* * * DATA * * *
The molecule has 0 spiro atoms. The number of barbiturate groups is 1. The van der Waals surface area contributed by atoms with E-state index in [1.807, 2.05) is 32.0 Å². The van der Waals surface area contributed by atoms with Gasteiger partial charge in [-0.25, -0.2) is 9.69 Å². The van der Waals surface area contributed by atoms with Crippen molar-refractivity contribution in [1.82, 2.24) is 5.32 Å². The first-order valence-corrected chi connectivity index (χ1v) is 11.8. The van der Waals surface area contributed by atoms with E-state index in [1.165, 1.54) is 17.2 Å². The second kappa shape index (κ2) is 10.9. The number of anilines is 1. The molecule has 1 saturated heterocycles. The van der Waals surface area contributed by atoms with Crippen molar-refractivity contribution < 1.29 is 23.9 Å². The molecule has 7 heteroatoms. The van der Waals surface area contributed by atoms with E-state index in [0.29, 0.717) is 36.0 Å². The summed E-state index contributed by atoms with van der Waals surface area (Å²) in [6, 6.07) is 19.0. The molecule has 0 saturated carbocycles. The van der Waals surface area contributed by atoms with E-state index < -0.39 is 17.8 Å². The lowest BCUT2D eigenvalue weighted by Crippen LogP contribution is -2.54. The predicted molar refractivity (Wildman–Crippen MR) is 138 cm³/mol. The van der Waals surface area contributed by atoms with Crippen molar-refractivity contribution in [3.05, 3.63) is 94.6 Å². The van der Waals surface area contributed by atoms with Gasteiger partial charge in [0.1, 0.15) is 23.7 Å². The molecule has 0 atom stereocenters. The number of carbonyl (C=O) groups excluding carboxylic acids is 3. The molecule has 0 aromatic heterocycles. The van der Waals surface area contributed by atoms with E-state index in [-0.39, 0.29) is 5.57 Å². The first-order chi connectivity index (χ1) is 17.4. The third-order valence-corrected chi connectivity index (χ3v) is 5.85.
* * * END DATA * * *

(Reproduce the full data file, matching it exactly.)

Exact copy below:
The molecule has 0 spiro atoms. The number of barbiturate groups is 1. The van der Waals surface area contributed by atoms with E-state index in [1.807, 2.05) is 32.0 Å². The van der Waals surface area contributed by atoms with Gasteiger partial charge in [-0.25, -0.2) is 9.69 Å². The van der Waals surface area contributed by atoms with Crippen molar-refractivity contribution in [1.82, 2.24) is 5.32 Å². The first-order valence-corrected chi connectivity index (χ1v) is 11.8. The van der Waals surface area contributed by atoms with E-state index in [1.165, 1.54) is 17.2 Å². The second kappa shape index (κ2) is 10.9. The number of anilines is 1. The molecule has 1 saturated heterocycles. The van der Waals surface area contributed by atoms with Crippen molar-refractivity contribution < 1.29 is 23.9 Å². The molecule has 7 heteroatoms. The van der Waals surface area contributed by atoms with E-state index in [0.29, 0.717) is 36.0 Å². The summed E-state index contributed by atoms with van der Waals surface area (Å²) in [6, 6.07) is 19.0. The molecule has 0 saturated carbocycles. The van der Waals surface area contributed by atoms with E-state index < -0.39 is 17.8 Å². The lowest BCUT2D eigenvalue weighted by Crippen LogP contribution is -2.54. The predicted molar refractivity (Wildman–Crippen MR) is 138 cm³/mol. The van der Waals surface area contributed by atoms with Crippen molar-refractivity contribution in [3.05, 3.63) is 94.6 Å². The van der Waals surface area contributed by atoms with Gasteiger partial charge in [0.1, 0.15) is 23.7 Å². The molecule has 0 atom stereocenters. The number of carbonyl (C=O) groups excluding carboxylic acids is 3. The molecule has 0 aromatic heterocycles. The van der Waals surface area contributed by atoms with E-state index in [-0.39, 0.29) is 5.57 Å². The first-order chi connectivity index (χ1) is 17.4. The third-order valence-corrected chi connectivity index (χ3v) is 5.85.